Start: Glass 1= 10cl tonic...Glass 2= 10cl fernet
1st pour: Glass 1= 7cl tonic...Glass 2 = 10cl fernet + 3cl tonic
2nd pour: Glass 1 = 7cl tonic+1.5cl tonic+1.5cl fernet... Glass 2 10cl fernet-1.5cl fernet-1.5cl tonic
Totals: Glass 1= 8.5cl tonic + 1.5cl fernet...Glass 2=8.5cl fernet + 1.5cl tonic
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#17 kharnath

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Posted 31 October 2007 - 10:47 PM

you guys are applying a lot of math that, with proper logical deduction, can have a proper answer. without any complicated math that many would find confusing it would be simpler to explain it in a manner as such.

(note: this will not have anything specific but b general an a way so that it would be applicable to other things similar to this instance as well)if a container with 10 (lets say mL) were to lose 3mL to a container of a second substance also with 10 mL and were to be shaken and have its contents properly distributed. when the extra 3 mL in the second substance are returned to the first substance it would consist of a 50/50 distribution in that 3 mL making half of the 3 mL or 1.5 mL the first substance and the other 1.5 the second substance. therefore when its returned the first substance would now be 8.5 mL in that container and 1.5 mL of the second substance in the same container and visa versa in the second container.(although in actuality this may not necessarily be accurate seeing how if you were to consider it in literal terms the substance would be too spread out for it to work quite this way it explains whats going on in a decent enough manor but the 1.5 split is easier to understand)(also note that even though this explanation is long the actual thought process behind it is really quite short in comparison to the explanation as long as the logical deduction is thought of properly).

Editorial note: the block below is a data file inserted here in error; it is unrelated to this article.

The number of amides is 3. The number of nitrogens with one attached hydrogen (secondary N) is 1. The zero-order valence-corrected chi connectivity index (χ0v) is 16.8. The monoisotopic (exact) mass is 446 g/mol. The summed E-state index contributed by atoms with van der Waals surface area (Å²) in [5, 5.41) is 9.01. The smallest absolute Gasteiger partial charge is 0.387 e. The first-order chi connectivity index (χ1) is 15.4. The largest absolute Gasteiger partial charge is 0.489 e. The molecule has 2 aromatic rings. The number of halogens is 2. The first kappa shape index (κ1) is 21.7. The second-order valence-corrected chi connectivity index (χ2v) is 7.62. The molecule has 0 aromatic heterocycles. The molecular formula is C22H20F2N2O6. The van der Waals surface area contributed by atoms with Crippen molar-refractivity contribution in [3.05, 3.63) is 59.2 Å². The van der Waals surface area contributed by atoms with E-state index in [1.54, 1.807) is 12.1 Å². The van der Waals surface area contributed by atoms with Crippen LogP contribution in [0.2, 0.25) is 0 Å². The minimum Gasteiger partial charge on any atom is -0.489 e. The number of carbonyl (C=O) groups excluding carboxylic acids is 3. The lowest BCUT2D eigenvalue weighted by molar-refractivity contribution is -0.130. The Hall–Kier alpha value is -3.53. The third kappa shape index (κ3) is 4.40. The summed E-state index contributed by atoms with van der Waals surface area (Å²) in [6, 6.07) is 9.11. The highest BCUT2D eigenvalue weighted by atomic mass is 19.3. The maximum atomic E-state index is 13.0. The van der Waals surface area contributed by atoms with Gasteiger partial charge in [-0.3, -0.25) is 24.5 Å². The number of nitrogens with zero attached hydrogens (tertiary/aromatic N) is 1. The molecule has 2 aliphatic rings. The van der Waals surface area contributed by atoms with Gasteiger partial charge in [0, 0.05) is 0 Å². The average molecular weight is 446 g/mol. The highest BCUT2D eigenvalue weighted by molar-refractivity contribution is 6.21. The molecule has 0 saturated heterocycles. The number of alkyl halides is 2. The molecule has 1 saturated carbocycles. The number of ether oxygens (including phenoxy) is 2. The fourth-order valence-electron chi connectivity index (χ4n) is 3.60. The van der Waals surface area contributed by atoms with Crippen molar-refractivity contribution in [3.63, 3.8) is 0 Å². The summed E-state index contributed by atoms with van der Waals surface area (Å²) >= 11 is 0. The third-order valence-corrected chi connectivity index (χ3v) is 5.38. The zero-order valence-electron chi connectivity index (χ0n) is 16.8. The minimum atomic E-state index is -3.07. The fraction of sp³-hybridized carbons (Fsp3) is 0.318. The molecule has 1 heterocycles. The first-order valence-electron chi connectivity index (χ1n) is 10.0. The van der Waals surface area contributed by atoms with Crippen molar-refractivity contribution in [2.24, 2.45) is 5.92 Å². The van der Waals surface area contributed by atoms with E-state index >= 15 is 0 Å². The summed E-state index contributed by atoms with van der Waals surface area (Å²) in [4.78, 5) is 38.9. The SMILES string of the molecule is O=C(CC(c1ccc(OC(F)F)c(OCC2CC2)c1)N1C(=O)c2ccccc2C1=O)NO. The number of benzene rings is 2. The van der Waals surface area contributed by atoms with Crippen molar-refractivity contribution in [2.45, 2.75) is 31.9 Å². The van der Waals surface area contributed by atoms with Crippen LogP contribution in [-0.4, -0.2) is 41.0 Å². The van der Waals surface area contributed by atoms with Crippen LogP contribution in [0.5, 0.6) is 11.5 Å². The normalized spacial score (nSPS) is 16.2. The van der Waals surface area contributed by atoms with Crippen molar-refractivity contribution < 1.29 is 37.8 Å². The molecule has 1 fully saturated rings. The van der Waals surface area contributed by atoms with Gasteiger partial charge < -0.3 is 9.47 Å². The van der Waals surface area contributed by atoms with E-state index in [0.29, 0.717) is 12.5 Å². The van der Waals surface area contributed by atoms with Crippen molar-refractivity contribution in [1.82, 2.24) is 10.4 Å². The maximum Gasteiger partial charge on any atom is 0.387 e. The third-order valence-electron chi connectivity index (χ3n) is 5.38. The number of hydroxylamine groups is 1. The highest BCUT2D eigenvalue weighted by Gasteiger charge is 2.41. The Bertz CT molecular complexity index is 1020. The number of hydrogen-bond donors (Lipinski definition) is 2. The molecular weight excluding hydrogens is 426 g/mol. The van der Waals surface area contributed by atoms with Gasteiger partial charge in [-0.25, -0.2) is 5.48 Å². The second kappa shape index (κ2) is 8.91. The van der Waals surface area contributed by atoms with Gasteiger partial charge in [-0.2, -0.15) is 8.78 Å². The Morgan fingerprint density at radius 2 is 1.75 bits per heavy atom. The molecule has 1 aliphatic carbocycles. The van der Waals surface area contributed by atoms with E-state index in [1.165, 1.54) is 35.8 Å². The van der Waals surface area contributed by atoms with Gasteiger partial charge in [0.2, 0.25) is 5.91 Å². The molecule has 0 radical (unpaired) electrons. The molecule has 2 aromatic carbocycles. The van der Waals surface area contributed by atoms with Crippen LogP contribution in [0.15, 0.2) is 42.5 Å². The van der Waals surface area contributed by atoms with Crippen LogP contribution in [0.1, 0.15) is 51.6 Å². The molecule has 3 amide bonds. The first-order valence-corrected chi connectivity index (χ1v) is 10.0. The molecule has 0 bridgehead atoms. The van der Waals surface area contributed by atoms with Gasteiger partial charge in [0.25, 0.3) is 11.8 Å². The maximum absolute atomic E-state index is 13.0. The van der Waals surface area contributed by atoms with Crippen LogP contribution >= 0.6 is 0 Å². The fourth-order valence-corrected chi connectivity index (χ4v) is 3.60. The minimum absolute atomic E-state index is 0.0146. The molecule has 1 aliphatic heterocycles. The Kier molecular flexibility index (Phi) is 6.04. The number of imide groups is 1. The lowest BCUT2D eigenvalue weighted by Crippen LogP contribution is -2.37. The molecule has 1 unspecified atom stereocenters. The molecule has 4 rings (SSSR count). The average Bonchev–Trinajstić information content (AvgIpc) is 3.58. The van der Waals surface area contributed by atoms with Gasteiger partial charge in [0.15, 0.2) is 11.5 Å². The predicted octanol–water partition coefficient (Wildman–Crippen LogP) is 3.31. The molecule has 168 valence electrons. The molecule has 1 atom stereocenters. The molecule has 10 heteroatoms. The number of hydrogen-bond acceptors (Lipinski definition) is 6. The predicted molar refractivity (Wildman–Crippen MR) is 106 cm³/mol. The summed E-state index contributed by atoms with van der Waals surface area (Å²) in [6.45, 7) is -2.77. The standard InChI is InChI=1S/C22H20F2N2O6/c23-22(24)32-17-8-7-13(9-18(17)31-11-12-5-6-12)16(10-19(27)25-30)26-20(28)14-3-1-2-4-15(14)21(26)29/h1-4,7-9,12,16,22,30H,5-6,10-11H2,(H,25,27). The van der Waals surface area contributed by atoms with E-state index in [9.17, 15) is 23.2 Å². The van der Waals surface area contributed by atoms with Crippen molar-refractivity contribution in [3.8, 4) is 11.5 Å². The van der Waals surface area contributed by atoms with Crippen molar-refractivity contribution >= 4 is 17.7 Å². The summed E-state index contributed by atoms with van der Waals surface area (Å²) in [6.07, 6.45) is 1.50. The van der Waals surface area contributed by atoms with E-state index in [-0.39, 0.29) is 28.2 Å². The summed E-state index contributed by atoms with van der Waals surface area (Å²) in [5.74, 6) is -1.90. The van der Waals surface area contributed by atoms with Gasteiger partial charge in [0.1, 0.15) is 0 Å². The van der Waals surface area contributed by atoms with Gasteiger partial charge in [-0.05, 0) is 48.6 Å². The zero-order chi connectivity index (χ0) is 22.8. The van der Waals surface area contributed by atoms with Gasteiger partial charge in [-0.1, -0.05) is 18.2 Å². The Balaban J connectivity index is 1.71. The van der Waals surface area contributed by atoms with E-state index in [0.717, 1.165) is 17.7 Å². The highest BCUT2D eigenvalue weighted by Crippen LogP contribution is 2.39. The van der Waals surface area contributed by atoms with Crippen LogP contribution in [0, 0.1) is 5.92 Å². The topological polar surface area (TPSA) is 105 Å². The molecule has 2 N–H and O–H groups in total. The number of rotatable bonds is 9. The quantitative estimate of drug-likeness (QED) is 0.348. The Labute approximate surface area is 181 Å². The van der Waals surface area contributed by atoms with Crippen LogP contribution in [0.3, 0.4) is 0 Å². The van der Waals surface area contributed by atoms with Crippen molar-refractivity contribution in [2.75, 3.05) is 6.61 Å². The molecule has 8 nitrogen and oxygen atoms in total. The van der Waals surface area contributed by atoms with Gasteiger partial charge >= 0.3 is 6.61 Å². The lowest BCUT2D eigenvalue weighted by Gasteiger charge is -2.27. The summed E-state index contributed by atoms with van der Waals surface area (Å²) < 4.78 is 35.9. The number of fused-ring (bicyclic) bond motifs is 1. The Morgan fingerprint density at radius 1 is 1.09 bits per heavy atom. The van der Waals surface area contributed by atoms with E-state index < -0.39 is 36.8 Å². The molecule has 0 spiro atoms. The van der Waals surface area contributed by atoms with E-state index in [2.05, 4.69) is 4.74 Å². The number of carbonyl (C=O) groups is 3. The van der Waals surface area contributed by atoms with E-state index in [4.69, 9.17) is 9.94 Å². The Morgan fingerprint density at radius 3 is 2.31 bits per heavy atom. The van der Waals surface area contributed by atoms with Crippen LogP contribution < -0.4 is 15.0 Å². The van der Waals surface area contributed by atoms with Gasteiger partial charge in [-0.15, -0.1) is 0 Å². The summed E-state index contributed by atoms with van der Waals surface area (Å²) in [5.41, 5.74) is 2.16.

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#18 yukino21

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Posted 12 November 2007 - 01:08 PM

Having 2 glasses, in one is 10 cl of tonic and in the other 10 cl of fernet. Pour 3 cl of tonic to the glass with fernet and after thorough mixing pour 3 cl of the mixture back to the glass with the tonic. Is there now more tonic in the glass of fernet or more fernet in the glass of tonic?
(Ignore chemical composition!)

ahm..there is more fernet in the glass of fernet and more tonic in the glass of tonic...


well,..im not so sure with my answer but,..there's no harm in trying is it???
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#19 joeyrz

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Posted 07 December 2007 - 05:37 PM

Glass 1 - 10 cl of Fernet - 10/10
Glass 2 - 10 cl of Tonic - 10/10

3cl of tonic in fernet

Glass 1 - 13 cl, 3/13 (23%) of tonic, 10/13 (77%) of fernet.
Glass 2 - 7 cl, 7/10 (70%) of tonic

3cl of fernet with tonic back in tonic.
.69/3 (23%) tonic and 2.31/3 (77%) of fernet to be added to Glass 2 and substracted from Glass 1.

Glass 1 - 7.69/10 of fernet, 2.31/10 of tonic
Glass 2 - 7.69/10 of tonic, 2.31/10 of fernet
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#20 dissatisfied

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Posted 29 December 2007 - 03:21 AM

no math needed. the same amount of liquid is in each glass. so whatever tonic that isnt in the tonic glass is in the other glass, and vice versa

assuming nothing spilled




the math will validate what you have only claimed to be true